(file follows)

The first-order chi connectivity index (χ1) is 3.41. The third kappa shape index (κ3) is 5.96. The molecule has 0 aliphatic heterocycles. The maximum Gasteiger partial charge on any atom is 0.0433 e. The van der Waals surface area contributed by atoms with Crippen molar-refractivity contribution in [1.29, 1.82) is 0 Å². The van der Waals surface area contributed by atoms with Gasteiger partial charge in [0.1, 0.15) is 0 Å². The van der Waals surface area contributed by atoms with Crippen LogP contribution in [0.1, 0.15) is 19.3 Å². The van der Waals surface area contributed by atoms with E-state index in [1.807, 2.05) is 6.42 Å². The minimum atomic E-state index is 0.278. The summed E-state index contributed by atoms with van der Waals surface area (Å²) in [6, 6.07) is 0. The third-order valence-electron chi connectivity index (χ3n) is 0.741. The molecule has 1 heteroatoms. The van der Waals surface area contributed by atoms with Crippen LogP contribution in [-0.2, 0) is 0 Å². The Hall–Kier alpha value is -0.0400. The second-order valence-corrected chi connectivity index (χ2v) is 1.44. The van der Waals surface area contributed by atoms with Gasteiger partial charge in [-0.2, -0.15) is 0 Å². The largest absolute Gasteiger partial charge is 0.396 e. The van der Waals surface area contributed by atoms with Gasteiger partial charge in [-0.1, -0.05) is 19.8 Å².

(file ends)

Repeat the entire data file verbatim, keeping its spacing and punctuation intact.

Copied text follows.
The first-order chi connectivity index (χ1) is 3.41. The third kappa shape index (κ3) is 5.96. The molecule has 0 aliphatic heterocycles. The maximum Gasteiger partial charge on any atom is 0.0433 e. The van der Waals surface area contributed by atoms with Crippen molar-refractivity contribution in [1.29, 1.82) is 0 Å². The van der Waals surface area contributed by atoms with Gasteiger partial charge in [0.1, 0.15) is 0 Å². The van der Waals surface area contributed by atoms with Crippen LogP contribution in [0.1, 0.15) is 19.3 Å². The van der Waals surface area contributed by atoms with E-state index in [1.807, 2.05) is 6.42 Å². The minimum atomic E-state index is 0.278. The summed E-state index contributed by atoms with van der Waals surface area (Å²) in [6, 6.07) is 0. The third-order valence-electron chi connectivity index (χ3n) is 0.741. The molecule has 1 heteroatoms. The van der Waals surface area contributed by atoms with Crippen LogP contribution in [-0.2, 0) is 0 Å². The Hall–Kier alpha value is -0.0400. The second-order valence-corrected chi connectivity index (χ2v) is 1.44. The van der Waals surface area contributed by atoms with Gasteiger partial charge in [-0.2, -0.15) is 0 Å². The largest absolute Gasteiger partial charge is 0.396 e. The van der Waals surface area contributed by atoms with Gasteiger partial charge in [-0.1, -0.05) is 19.8 Å².